After her conversation with Ms. Parkes, Ms. Hett again coached Mr. Shaffer about his staring and Haggen's policies, even though he had not worked with the Plaintiff since her October 16thcomplaint. Dkt. 54, at 2.

         On Monday, October 23, 2017, at the beginning of her shift, the Plaintiff states that she talked with Ms. Barker, a manager, about Mr. Shaffer. Dkt. 50-1 at 32. The Plaintiff maintains that she reported to Ms. Barker that Mr. Shaffer had touched her, was staring at her, and she “did not feel safe to close with him at night.” Dkt. 50-1, at 32. The Plaintiff did not tell Ms. Barker that she was not going to come to work the next day - October 24, 2017. Dkt. 50-1, at 50-51.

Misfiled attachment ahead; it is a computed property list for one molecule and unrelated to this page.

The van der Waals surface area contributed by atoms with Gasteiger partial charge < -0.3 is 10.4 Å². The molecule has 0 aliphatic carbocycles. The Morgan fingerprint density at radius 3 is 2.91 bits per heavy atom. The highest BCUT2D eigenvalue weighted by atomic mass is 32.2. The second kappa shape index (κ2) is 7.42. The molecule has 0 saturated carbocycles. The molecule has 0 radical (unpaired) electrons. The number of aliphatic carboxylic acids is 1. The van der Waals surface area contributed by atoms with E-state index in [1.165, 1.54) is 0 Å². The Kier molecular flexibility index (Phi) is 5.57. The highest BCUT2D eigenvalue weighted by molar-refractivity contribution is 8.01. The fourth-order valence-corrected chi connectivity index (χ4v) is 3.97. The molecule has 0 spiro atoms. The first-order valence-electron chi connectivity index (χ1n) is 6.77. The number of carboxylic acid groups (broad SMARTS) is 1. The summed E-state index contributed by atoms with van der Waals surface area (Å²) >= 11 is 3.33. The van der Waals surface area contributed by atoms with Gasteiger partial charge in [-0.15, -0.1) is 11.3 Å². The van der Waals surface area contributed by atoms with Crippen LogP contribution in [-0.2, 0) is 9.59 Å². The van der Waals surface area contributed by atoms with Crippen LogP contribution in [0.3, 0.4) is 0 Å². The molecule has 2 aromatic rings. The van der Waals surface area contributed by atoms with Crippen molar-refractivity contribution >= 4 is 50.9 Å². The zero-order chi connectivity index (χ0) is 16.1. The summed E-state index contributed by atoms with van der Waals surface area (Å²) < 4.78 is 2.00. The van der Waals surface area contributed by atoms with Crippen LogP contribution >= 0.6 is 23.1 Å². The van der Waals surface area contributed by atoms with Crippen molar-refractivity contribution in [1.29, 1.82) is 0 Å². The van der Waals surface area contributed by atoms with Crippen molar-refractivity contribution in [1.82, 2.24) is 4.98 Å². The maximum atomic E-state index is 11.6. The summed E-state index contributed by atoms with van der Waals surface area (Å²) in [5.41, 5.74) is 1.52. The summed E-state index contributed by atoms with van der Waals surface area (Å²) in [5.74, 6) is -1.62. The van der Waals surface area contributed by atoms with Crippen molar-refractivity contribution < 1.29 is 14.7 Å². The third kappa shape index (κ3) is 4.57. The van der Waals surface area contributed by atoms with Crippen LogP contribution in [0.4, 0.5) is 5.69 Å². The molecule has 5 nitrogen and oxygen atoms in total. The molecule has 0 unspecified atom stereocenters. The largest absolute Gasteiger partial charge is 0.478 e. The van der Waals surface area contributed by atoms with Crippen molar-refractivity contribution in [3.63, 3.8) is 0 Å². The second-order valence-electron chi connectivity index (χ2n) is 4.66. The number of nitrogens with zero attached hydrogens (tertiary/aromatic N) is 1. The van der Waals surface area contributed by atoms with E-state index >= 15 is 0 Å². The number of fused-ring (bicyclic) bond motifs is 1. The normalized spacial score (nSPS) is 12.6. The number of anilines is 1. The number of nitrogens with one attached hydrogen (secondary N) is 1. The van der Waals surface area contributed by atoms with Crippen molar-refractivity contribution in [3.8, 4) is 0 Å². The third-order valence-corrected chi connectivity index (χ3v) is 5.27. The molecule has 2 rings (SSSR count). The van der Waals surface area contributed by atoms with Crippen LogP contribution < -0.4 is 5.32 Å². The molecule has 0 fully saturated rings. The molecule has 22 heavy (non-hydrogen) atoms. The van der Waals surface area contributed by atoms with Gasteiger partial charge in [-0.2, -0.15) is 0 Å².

The Plaintiff asserts that, at that point, no one followed up with her about her complaint regarding Mr. Shaffer. Dkt. 50-1, at 32.

         On October 23, 2017, the Plaintiff states she again contacted Haggen's legal team. Dkt. 50-1, at 32. She maintains that she was asked to call back later because Ms. Parkes, who was investigating her complaints, was out sick. Dkt. 50-1, at 40. The Plaintiff told the assistant who answered the phone, that in addition to the staring, Mr. Shaffer touched her waist. Dkt. 59-7.

         Even though she was at home sick, Ms. Parkes states that she tried calling the Plaintiff twice on October 23, 2017. Dkt. 50-2, at 8. She left a message after an automated greeting. Id. Ms. Parkes had the wrong number; she dialed a phone number one digit off the Plaintiff's number. Dkt. 51, at 3.